Mears will not perform lock-change evictions for asylum seekers



Mears has promised that it will not subject Glasgow-based asylum seekers who are waiting to receive a decision on their right to stay in the UK to lock-change evictions.

A new commitment was agreed between Mears and the Scottish Federation of Housing Associations (SFHA) and Glasgow and West of Scotland Forum of Housing Associations (GWSF) to ensure that the era of lock-change evictions for the most vulnerable in Glasgow will come to an end.

Mears is the new Home Office contractor and asylum accommodation provider who will replace Serco, who have been leased over 400 housing association homes in recent years.

SFHA and GWSF acted on behalf of their members after learning that Serco was beginning to recover some properties through the controversial lock-change measure.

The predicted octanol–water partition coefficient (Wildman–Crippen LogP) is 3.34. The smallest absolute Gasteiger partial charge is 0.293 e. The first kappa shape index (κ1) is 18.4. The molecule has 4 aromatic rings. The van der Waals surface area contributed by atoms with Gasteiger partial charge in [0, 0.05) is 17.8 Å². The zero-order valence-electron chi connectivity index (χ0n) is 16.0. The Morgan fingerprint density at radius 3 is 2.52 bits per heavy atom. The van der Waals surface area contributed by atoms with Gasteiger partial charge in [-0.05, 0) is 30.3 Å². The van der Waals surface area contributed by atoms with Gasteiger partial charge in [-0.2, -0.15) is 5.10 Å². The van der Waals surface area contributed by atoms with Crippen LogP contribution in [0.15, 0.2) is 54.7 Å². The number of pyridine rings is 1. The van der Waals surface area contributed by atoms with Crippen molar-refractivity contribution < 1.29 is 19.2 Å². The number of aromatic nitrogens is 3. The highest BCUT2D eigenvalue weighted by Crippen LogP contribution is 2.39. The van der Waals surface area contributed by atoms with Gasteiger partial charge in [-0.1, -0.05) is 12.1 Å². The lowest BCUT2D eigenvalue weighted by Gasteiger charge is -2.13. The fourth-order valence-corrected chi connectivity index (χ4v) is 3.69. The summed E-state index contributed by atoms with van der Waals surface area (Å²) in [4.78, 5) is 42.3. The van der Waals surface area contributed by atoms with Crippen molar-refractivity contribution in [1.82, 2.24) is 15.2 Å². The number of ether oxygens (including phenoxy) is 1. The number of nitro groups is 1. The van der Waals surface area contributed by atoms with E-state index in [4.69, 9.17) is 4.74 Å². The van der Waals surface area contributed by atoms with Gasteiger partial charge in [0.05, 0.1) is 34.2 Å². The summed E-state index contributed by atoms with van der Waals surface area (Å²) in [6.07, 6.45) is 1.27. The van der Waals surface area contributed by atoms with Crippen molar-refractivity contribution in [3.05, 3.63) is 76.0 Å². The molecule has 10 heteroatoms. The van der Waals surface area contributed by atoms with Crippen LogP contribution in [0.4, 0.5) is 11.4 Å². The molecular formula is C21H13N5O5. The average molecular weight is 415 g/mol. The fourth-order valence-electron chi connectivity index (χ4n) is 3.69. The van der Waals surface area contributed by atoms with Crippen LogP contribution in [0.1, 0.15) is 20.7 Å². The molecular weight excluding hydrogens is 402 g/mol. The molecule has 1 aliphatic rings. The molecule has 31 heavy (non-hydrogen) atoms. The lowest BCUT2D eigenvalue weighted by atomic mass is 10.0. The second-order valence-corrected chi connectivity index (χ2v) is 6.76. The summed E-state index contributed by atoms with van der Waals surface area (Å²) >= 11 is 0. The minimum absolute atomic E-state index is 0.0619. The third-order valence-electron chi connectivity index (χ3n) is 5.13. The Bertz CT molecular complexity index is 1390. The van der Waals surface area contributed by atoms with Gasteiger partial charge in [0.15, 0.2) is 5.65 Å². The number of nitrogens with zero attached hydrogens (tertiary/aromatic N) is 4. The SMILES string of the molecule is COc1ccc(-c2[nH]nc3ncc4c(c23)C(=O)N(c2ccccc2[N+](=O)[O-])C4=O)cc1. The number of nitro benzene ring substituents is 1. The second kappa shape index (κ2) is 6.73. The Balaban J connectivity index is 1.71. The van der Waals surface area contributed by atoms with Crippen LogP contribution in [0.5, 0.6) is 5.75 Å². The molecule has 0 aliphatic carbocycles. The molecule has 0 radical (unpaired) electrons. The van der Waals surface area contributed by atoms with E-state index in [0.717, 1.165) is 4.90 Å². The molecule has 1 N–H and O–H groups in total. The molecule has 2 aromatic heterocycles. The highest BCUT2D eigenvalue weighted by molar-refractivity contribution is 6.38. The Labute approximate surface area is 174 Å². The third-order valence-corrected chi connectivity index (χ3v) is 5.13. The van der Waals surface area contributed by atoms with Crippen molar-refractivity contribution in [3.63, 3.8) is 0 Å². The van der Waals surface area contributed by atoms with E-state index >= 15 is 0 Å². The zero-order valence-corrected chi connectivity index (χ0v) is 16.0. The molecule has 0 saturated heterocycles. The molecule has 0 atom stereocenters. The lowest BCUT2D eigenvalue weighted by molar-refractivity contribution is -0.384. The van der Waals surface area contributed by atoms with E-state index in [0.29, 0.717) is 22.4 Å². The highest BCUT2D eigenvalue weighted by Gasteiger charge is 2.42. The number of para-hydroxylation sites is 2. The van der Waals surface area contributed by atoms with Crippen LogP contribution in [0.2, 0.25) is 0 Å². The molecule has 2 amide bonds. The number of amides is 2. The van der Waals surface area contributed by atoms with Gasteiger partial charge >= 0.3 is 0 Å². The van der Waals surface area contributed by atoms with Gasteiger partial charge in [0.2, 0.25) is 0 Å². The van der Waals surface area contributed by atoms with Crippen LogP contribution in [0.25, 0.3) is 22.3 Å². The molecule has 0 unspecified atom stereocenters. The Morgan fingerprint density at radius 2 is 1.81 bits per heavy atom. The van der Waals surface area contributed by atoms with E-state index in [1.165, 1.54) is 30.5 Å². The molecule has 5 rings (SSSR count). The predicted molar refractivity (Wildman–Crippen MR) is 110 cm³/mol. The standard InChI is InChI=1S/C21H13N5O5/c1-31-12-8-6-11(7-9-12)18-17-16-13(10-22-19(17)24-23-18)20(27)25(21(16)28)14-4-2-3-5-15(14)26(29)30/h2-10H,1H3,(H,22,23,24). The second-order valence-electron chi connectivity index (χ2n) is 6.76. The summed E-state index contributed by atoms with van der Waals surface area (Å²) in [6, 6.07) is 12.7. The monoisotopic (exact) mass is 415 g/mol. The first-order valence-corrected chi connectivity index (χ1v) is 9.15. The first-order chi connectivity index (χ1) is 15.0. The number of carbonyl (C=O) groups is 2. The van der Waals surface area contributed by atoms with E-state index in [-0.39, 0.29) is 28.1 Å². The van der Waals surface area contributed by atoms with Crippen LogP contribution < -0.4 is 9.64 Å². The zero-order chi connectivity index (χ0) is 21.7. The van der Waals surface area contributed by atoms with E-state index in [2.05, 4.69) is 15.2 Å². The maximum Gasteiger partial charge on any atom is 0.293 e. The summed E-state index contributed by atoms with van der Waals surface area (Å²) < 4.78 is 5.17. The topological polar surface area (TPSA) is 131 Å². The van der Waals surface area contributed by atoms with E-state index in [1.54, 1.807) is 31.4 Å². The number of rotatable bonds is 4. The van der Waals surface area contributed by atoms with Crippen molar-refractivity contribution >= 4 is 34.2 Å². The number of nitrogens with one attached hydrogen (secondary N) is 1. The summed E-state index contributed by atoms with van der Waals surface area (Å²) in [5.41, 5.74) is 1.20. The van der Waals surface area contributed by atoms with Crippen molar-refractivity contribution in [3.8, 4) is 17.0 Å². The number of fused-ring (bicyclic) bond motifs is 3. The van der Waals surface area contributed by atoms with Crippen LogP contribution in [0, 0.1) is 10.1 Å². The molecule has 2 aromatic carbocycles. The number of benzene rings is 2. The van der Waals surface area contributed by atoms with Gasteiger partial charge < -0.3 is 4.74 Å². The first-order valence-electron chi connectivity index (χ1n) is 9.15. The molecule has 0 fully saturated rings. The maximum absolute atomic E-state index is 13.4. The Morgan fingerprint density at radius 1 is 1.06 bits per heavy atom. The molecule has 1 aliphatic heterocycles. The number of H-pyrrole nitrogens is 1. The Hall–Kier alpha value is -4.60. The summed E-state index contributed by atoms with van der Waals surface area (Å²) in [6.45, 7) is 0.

With a transition to a new contract provider, the Mears Group, on 16 September, SFHA and GWSF secured urgent changes to improve the support for asylum seekers, help prevent destitution and replace lock-change evictions with a proper court process.

Asylum seekers who have already been told they cannot stay in Britain will continue to be housed by Serco, pending the outcome of legal challenges.

Polly Jones, SFHA head of membership and policy, said: “Together with our members, SFHA and GWSF have secured a commitment from Mears to prevent any asylum seeker facing destitution. We are delighted lock-change evictions have been ruled out and replaced with a clear and fair support package, where any decision to evict an asylum seeker must be approved first by a court. Social landlords want to continue to provide much-needed accommodation to asylum seekers in Glasgow and this new contract ensures that will happen.”

David Bookbinder, GWSF director, said: “We really welcome the willingness of Mears to take a fresh approach to the very difficult and sensitive issue of how asylum seekers in Glasgow will leave their accommodation after they have a decision on their right to stay in the UK. It’s important for housing associations to be confident that their homes are managed by the Home Office’s contractor professionally and humanely.”



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